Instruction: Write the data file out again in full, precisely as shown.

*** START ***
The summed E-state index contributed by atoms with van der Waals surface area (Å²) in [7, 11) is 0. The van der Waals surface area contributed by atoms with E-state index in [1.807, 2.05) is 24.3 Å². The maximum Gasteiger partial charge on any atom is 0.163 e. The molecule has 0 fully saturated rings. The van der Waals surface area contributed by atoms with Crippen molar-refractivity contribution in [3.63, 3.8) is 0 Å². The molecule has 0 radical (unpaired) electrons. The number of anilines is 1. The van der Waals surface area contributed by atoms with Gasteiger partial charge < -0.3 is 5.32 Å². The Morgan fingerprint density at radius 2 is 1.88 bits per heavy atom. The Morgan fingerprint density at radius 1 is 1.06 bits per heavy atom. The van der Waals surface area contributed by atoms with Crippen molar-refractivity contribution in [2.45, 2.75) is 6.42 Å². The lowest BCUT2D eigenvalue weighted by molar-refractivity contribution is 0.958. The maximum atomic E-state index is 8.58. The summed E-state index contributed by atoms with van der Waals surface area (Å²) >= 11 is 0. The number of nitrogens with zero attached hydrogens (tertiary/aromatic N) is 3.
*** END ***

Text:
The summed E-state index contributed by atoms with van der Waals surface area (Å²) in [7, 11) is 0. The van der Waals surface area contributed by atoms with E-state index in [1.807, 2.05) is 24.3 Å². The maximum Gasteiger partial charge on any atom is 0.163 e. The molecule has 0 fully saturated rings. The van der Waals surface area contributed by atoms with Crippen molar-refractivity contribution in [3.63, 3.8) is 0 Å². The molecule has 0 radical (unpaired) electrons. The number of anilines is 1. The van der Waals surface area contributed by atoms with Gasteiger partial charge < -0.3 is 5.32 Å². The Morgan fingerprint density at radius 2 is 1.88 bits per heavy atom. The Morgan fingerprint density at radius 1 is 1.06 bits per heavy atom. The van der Waals surface area contributed by atoms with Crippen molar-refractivity contribution in [2.45, 2.75) is 6.42 Å². The lowest BCUT2D eigenvalue weighted by molar-refractivity contribution is 0.958. The maximum atomic E-state index is 8.58. The summed E-state index contributed by atoms with van der Waals surface area (Å²) >= 11 is 0. The number of nitrogens with zero attached hydrogens (tertiary/aromatic N) is 3.